The area is one of the oldest inhabited by humans. Fossil remains show pre-human hominids dating back more than two million years. Hunter-gatherers lived there until about 2,000 years ago when Bantu-speaking people migrated to the region. Other groups migrated in and continued to do so until the 18th century. Travelers as well as merchants arrived on the shores both from Persian Gulf and from India. Since the 9th century, Islam  has been practiced there. The region of Zanzibar became the center for the Arab slave trade with 65-90% of the Arab-Swahili Zanzibar population enslaved.

Imperial Germany conquered Tanganyika in the late 19th century as well as parts of Rwanda and Burundi. The area became a battleground in World War I and after the war, the region was designated a British Mandate with a small portion of land ceded to Belgium. British rule of the area came to a relatively peaceful end in 1961. A revolution in Zanzibar took place in 1963 ridding the country of its Arab control. The two small nations then combined on this date.

Tanzania’s economy is based mostly on agriculture. About half of the Gross Domestic Product comes from this source as do about 85% of exports. Agriculture provides employment for about 80% of the workforce. Amazingly, all this done on only about 4% of the land area because of topography and climate. Tanzania also has gold and natural gas resources. Industry is limited and consists mostly of processing the agricultural products. The world-famous Serengeti Park is located here. The major language of Tanzania is Swahili, however English is used in higher courts and higher education. The President of the country is Jakaya Kikwete and the Prime Minister is Mizengo Pinda.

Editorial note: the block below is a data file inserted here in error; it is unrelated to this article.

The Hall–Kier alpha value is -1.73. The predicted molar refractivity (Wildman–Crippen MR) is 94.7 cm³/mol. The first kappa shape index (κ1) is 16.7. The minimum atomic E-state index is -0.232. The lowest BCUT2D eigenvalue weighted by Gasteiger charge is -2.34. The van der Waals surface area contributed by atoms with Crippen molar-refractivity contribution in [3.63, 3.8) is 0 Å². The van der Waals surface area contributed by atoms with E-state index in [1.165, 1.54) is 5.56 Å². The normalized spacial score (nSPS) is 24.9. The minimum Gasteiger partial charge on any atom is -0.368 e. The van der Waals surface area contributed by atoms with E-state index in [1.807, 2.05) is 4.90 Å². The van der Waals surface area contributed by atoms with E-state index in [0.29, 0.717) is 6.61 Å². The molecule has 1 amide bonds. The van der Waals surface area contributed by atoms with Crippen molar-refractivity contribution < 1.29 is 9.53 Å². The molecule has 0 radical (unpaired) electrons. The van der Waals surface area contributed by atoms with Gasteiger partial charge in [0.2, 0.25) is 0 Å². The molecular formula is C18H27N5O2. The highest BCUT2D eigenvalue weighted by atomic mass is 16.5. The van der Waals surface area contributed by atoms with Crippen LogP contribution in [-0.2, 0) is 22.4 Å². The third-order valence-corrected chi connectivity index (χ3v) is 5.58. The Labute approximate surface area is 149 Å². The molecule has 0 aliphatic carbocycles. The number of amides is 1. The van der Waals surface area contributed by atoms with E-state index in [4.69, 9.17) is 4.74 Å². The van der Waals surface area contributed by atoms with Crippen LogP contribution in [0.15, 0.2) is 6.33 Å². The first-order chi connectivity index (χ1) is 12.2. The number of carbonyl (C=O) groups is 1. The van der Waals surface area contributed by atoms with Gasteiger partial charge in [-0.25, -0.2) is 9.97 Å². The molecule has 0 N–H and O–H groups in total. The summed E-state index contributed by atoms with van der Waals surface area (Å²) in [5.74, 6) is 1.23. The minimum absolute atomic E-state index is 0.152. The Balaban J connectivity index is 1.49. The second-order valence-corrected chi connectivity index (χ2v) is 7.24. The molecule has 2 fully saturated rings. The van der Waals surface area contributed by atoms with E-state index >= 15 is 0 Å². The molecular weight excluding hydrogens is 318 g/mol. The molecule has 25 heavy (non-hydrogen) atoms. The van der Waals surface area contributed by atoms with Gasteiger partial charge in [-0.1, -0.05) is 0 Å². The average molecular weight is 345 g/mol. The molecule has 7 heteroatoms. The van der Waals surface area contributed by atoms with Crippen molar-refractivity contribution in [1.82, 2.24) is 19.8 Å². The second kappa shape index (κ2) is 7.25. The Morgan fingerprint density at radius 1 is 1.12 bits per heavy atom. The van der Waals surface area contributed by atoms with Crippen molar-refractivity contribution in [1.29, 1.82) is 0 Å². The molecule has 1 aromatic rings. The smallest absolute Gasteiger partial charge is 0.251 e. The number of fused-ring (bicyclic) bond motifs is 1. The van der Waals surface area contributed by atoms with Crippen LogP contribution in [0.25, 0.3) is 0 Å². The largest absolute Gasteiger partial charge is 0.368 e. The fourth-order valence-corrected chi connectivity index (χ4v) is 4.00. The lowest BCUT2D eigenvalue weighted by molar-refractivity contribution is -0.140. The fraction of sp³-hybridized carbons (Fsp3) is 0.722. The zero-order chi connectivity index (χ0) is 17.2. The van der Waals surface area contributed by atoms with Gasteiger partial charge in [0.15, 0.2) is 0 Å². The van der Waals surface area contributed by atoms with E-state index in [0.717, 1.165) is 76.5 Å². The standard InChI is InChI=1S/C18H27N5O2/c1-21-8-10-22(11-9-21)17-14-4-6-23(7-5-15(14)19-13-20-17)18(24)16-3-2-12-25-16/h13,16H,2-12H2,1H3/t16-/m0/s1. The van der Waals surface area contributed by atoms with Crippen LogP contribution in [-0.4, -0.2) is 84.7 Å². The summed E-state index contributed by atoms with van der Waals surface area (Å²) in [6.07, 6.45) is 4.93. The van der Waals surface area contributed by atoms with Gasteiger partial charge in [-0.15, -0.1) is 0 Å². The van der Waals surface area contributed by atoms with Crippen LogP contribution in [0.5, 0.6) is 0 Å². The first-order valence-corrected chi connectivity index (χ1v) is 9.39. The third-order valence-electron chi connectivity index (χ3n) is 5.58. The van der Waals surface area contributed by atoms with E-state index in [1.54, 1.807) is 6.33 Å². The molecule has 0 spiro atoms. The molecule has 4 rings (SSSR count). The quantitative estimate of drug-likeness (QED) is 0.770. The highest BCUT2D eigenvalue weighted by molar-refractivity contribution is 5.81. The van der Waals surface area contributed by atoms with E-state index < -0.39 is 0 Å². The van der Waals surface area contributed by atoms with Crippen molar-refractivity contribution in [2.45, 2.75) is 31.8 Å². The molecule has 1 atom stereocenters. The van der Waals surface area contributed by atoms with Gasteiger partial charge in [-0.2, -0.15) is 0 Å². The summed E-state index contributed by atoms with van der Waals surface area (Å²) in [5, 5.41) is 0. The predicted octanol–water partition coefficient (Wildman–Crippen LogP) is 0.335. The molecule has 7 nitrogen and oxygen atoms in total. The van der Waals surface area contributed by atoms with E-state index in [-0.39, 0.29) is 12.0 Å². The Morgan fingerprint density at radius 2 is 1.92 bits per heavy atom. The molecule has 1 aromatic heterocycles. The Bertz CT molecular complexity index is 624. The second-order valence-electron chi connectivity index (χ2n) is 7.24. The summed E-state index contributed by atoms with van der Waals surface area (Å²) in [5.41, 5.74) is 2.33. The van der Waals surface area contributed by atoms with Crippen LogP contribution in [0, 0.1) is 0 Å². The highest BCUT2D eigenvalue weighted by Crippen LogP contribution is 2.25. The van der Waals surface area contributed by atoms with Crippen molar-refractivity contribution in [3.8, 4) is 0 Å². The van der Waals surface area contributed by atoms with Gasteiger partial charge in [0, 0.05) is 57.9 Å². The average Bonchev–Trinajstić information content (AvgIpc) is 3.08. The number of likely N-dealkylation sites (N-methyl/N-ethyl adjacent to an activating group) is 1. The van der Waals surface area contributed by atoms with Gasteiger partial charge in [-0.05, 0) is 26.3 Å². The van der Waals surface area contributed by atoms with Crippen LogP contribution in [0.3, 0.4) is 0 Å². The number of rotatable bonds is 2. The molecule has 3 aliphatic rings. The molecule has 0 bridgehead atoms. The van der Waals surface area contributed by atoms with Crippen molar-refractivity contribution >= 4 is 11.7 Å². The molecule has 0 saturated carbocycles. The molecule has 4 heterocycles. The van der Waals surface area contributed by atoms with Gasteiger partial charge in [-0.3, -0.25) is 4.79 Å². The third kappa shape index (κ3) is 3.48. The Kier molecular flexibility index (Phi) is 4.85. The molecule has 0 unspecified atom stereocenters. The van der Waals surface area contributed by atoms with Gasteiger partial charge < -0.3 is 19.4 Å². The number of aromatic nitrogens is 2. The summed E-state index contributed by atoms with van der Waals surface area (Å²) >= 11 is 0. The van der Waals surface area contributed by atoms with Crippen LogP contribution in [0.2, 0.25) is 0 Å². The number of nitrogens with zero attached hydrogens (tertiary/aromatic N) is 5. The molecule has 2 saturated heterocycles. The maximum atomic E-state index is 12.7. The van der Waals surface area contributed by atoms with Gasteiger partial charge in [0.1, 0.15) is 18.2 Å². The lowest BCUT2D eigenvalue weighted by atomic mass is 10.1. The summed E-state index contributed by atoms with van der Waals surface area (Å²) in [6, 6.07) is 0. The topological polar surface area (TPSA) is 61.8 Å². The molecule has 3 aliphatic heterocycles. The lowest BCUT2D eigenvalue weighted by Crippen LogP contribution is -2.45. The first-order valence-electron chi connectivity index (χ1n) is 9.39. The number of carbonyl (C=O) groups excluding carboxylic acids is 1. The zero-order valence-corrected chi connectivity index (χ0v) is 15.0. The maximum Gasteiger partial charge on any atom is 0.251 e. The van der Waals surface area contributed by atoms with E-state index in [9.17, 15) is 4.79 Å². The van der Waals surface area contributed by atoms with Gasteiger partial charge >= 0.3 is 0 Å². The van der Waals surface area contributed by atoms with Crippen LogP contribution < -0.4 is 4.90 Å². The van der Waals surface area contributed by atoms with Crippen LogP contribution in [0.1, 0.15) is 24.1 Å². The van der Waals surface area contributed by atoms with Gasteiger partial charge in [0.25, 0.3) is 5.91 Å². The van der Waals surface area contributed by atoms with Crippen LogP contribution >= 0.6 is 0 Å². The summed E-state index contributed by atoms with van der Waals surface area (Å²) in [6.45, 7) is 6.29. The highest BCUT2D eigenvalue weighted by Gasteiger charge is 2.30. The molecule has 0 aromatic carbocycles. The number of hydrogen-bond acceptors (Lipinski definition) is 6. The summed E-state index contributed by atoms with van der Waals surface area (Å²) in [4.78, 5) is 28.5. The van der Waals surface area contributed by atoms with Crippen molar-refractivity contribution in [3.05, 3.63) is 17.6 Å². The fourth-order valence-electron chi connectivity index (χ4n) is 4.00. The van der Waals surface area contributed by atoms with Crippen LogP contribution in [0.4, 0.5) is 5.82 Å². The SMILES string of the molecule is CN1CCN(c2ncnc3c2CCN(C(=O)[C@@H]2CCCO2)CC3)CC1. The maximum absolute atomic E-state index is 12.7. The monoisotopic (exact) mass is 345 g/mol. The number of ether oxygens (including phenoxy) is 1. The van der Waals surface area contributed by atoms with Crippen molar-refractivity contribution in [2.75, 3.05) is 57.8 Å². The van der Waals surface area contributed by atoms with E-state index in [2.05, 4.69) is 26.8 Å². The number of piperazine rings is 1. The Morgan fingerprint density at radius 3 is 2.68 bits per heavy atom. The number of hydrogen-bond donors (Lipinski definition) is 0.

“I pointed out to you the stars (the moon) and all you saw was the tip of my finger.” – Tanzania Proverb

“One who bathes willingly with cold water doesn’t feel the cold.” – Tanzania Proverb

“Leonard Totten is trekking to Tanzania in aid of Action Cancer and has raised over £18,000 over the last few years . He and some other people are going to do the trek.” – Belfast Telegraph

“The Europeans and Americans residing in the town of Zanzibar are either Government officials, independent merchants, or agents for a few great mercantile houses in Europe and America.” – Henry Morton Stanley

Also on this day:
Chernobyl – In 1986 there is a nuclear disaster in the Chernobyl power plant.
John Wilkes Booth – In 1865, the actor was found and killed.

Tagged with: ,


Posted in History by patriciahysell on April 26, 2010


April 26, 1986: The nuclear reactor #4 at Chernobyl suffers a steam explosion. Chernobyl is in the Ukraine, then a part of the Soviet Union. The Chernobyl Nuclear Power Plant suffered the only level 7 instance on the International Nuclear Event Scale. This scale was inspired by the Richter Scale and has seven different levels of “events.” Level 0 is a deviation without any safety issues involved. Levels 1-3 are minor “incidents” and from 4-7, the consequences of what is now termed an “accident” reach to the local community or farther. Level 7 is classified as a Major Accident.